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‘There Are Clouds On The Horizon’: Slowdown Headed For DFW's Industrial Market

Tightening of monetary policy is expected to put a dent in Dallas-Fort Worth’s industrial pipeline as investors and lenders wait out the effects of rising interest rates, new data from Cushman & Wakefield shows.


“While the D-FW industrial market performed well during the second quarter and demand remained strong, there are clouds on the horizon,” Executive Managing Director of the Dallas office Kurt Griffin said in a statement.

Absorption was slightly down in the second quarter at 7.7M SF, compared to 9.5M SF absorbed in Q1, per Cushman data. Notable move-ins included Nike taking over 1M SF in South Dallas, UNIS moving into a 669K SF space in Alliance, and NFI assuming 511K SF in South Dallas.

There is more than 70M SF of new development in the pipeline, but the increased cost of capital is prompting caution among lenders. Investors are closely watching the effects of rising cap rates, which grew 50 basis points on average over the last three months, per Cushman’s data. 

DFW has been riding an unprecedented high for the past few quarters. Skyrocketing rental rates and low cap rates led to a boom in speculative industrial development, and while developers may be hitting the reset button, Cushman Executive Director David Eseke, who also leads the Dallas office’s industrial tenant advisory and leasing activity team, said the Metroplex has the fundamentals in place for a quick rebound.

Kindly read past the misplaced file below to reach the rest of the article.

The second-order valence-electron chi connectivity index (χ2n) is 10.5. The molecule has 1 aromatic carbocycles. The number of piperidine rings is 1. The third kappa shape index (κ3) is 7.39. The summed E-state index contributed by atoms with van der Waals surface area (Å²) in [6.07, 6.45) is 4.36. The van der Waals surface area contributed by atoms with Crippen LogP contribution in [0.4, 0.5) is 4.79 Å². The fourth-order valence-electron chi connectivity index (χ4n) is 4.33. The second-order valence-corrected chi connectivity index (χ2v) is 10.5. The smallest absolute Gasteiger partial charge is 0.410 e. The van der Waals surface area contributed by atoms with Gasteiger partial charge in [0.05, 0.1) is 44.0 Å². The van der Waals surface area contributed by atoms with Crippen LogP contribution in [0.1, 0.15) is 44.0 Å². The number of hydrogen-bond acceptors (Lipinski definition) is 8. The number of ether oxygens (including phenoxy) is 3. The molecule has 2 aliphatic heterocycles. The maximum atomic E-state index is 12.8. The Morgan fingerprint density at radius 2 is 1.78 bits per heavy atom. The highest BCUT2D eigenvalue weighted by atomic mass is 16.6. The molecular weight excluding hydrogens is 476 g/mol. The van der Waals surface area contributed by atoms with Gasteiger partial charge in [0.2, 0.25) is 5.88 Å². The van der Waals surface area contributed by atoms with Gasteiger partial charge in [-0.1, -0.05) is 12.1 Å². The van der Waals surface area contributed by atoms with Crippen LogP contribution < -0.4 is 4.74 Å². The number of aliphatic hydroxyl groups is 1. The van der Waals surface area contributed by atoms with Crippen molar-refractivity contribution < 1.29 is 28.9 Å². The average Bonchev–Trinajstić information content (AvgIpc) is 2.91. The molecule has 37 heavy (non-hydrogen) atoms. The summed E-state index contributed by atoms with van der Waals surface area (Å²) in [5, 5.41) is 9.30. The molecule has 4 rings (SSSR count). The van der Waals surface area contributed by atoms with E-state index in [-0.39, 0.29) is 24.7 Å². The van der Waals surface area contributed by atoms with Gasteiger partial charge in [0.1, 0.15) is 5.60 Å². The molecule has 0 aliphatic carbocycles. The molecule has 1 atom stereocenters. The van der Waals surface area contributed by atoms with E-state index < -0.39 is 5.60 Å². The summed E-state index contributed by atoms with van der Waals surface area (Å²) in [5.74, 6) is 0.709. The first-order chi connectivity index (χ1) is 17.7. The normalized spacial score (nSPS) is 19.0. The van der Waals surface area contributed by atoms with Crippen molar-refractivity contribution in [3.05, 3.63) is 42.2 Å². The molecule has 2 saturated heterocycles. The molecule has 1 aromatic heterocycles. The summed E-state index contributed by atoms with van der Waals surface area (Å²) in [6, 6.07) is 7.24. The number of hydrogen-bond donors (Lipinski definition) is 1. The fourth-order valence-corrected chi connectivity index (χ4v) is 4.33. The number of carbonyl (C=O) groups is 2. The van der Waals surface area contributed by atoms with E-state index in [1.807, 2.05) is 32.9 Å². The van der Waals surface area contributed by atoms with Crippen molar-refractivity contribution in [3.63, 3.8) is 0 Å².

“We’ve been going 100 mph the last 12-18 months, barely keeping the car on the road with all the tenant demand,” he said in a statement. “With tenant activity slowing and more stability in the capital markets and construction environment, I think we’ll return to a fast but manageable 75 mph pace that seems more sustainable long-term.”

Inflationary pressure is already playing a role in the quality of industrial space users are targeting, LanCarte Commercial Real Estate President Sarah LanCarte said at a June 21 Bisnow event. Desire for Class-B and C space, where landlords have more wiggle room to offset rising costs, should triumph over less flexible Class-A space in the coming months.

“Groups that would never in a million years look at this product type are interested in buying because … they can raise the rents,” she said.

DFW’s industrial vacancy rate sits at 5.2%, an increase of 10 basis points compared to the first quarter, according to the data. Some of the largest leases signed in Q2 include Target, which will take over 1.2M SF in the Alliance submarket; The Hayes Co., which leased close to 713K SF in East Dallas; and Libbey Glass, which signed a lease for 605K SF in East Fort Worth. 

Population growth and consumer spending habits should keep tenant demand high even amid a shortening of supply, Cushman Executive Managing Director Nathan Orbin said. Owners will respond to inflation via pricing adjustments, Griffin said, and rental rates are expected to increase from the $5.79 per SF seen in Q2. 

“This is a healthy move for the market that will calm some of the frenzied activity of the past few quarters,” Griffin said. “We expect rental rates to continue to increase in the near term to keep up with inflation and user demand to remain relatively strong over the course of the remainder of the year.”